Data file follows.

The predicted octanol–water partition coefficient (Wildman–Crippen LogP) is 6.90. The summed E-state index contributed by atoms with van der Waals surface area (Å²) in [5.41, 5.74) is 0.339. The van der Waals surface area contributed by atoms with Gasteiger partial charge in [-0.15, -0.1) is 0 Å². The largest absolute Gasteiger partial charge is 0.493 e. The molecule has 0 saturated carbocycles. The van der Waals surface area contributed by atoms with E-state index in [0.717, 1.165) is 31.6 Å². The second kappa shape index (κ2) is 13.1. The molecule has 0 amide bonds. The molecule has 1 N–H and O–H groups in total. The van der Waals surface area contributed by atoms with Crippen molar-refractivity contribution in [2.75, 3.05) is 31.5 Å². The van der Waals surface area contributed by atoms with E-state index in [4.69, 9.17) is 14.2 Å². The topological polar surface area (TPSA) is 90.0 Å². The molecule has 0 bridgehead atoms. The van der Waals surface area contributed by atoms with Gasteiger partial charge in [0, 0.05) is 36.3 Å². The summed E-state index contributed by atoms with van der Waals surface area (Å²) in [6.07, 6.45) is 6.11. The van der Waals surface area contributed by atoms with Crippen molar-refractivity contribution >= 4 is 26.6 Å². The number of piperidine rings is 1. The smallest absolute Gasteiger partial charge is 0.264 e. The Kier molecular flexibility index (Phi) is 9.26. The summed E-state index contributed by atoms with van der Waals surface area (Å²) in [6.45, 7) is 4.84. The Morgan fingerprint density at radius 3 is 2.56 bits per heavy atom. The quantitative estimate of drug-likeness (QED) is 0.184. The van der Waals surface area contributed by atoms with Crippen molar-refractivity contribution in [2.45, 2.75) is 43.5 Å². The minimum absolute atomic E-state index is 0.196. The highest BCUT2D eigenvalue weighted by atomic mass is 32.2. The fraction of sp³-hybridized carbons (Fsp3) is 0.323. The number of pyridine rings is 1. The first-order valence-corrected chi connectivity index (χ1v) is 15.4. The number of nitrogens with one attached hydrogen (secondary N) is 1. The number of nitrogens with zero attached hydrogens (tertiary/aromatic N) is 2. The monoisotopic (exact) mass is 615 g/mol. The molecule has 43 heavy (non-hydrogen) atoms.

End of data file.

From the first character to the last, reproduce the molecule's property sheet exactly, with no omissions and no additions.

The predicted octanol–water partition coefficient (Wildman–Crippen LogP) is 6.90. The summed E-state index contributed by atoms with van der Waals surface area (Å²) in [5.41, 5.74) is 0.339. The van der Waals surface area contributed by atoms with Gasteiger partial charge in [-0.15, -0.1) is 0 Å². The largest absolute Gasteiger partial charge is 0.493 e. The molecule has 0 saturated carbocycles. The van der Waals surface area contributed by atoms with E-state index in [0.717, 1.165) is 31.6 Å². The second kappa shape index (κ2) is 13.1. The molecule has 0 amide bonds. The molecule has 1 N–H and O–H groups in total. The van der Waals surface area contributed by atoms with Crippen molar-refractivity contribution in [2.75, 3.05) is 31.5 Å². The van der Waals surface area contributed by atoms with E-state index in [4.69, 9.17) is 14.2 Å². The topological polar surface area (TPSA) is 90.0 Å². The molecule has 0 bridgehead atoms. The van der Waals surface area contributed by atoms with Gasteiger partial charge in [0, 0.05) is 36.3 Å². The summed E-state index contributed by atoms with van der Waals surface area (Å²) in [6.07, 6.45) is 6.11. The van der Waals surface area contributed by atoms with Crippen molar-refractivity contribution >= 4 is 26.6 Å². The number of piperidine rings is 1. The smallest absolute Gasteiger partial charge is 0.264 e. The Kier molecular flexibility index (Phi) is 9.26. The summed E-state index contributed by atoms with van der Waals surface area (Å²) in [6.45, 7) is 4.84. The Morgan fingerprint density at radius 3 is 2.56 bits per heavy atom. The quantitative estimate of drug-likeness (QED) is 0.184. The van der Waals surface area contributed by atoms with Crippen molar-refractivity contribution in [2.45, 2.75) is 43.5 Å². The minimum absolute atomic E-state index is 0.196. The highest BCUT2D eigenvalue weighted by atomic mass is 32.2. The fraction of sp³-hybridized carbons (Fsp3) is 0.323. The number of pyridine rings is 1. The first-order valence-corrected chi connectivity index (χ1v) is 15.4. The number of nitrogens with one attached hydrogen (secondary N) is 1. The number of nitrogens with zero attached hydrogens (tertiary/aromatic N) is 2. The monoisotopic (exact) mass is 615 g/mol. The molecule has 43 heavy (non-hydrogen) atoms.